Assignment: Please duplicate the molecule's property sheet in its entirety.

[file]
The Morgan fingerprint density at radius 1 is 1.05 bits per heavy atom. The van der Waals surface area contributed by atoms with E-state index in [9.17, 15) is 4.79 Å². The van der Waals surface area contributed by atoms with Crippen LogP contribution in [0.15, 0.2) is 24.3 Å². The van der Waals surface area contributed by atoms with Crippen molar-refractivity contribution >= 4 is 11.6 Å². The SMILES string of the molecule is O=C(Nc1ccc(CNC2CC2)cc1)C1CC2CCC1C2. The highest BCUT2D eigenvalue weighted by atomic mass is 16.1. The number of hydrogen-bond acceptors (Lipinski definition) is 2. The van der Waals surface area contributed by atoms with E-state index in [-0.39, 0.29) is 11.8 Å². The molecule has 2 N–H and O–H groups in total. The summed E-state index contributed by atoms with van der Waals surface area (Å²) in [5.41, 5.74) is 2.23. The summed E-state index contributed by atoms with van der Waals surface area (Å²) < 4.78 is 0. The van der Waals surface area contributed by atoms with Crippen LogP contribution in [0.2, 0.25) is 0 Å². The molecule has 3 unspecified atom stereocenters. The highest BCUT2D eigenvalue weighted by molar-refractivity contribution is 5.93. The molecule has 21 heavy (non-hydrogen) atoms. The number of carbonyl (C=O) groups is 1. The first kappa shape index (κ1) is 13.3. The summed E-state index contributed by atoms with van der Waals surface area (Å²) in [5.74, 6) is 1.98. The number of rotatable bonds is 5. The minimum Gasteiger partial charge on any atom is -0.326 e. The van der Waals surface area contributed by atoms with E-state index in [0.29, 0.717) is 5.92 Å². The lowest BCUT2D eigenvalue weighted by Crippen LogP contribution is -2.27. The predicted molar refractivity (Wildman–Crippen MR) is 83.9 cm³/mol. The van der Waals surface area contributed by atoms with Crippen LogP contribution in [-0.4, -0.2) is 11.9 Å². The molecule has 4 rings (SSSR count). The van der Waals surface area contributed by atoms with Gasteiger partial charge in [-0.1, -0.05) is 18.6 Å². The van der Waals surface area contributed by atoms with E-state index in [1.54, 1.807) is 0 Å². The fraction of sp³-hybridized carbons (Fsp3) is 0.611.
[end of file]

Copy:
The Morgan fingerprint density at radius 1 is 1.05 bits per heavy atom. The van der Waals surface area contributed by atoms with E-state index in [9.17, 15) is 4.79 Å². The van der Waals surface area contributed by atoms with Crippen LogP contribution in [0.15, 0.2) is 24.3 Å². The van der Waals surface area contributed by atoms with Crippen molar-refractivity contribution >= 4 is 11.6 Å². The SMILES string of the molecule is O=C(Nc1ccc(CNC2CC2)cc1)C1CC2CCC1C2. The highest BCUT2D eigenvalue weighted by atomic mass is 16.1. The number of hydrogen-bond acceptors (Lipinski definition) is 2. The van der Waals surface area contributed by atoms with E-state index in [-0.39, 0.29) is 11.8 Å². The molecule has 2 N–H and O–H groups in total. The summed E-state index contributed by atoms with van der Waals surface area (Å²) in [5.41, 5.74) is 2.23. The summed E-state index contributed by atoms with van der Waals surface area (Å²) < 4.78 is 0. The van der Waals surface area contributed by atoms with Crippen LogP contribution in [0.2, 0.25) is 0 Å². The molecule has 3 unspecified atom stereocenters. The highest BCUT2D eigenvalue weighted by molar-refractivity contribution is 5.93. The molecule has 21 heavy (non-hydrogen) atoms. The number of carbonyl (C=O) groups is 1. The first kappa shape index (κ1) is 13.3. The summed E-state index contributed by atoms with van der Waals surface area (Å²) in [5.74, 6) is 1.98. The number of rotatable bonds is 5. The minimum Gasteiger partial charge on any atom is -0.326 e. The van der Waals surface area contributed by atoms with E-state index in [0.29, 0.717) is 5.92 Å². The lowest BCUT2D eigenvalue weighted by Crippen LogP contribution is -2.27. The predicted molar refractivity (Wildman–Crippen MR) is 83.9 cm³/mol. The van der Waals surface area contributed by atoms with Crippen LogP contribution in [-0.4, -0.2) is 11.9 Å². The molecule has 4 rings (SSSR count). The van der Waals surface area contributed by atoms with Gasteiger partial charge in [-0.1, -0.05) is 18.6 Å². The van der Waals surface area contributed by atoms with E-state index in [1.54, 1.807) is 0 Å². The fraction of sp³-hybridized carbons (Fsp3) is 0.611.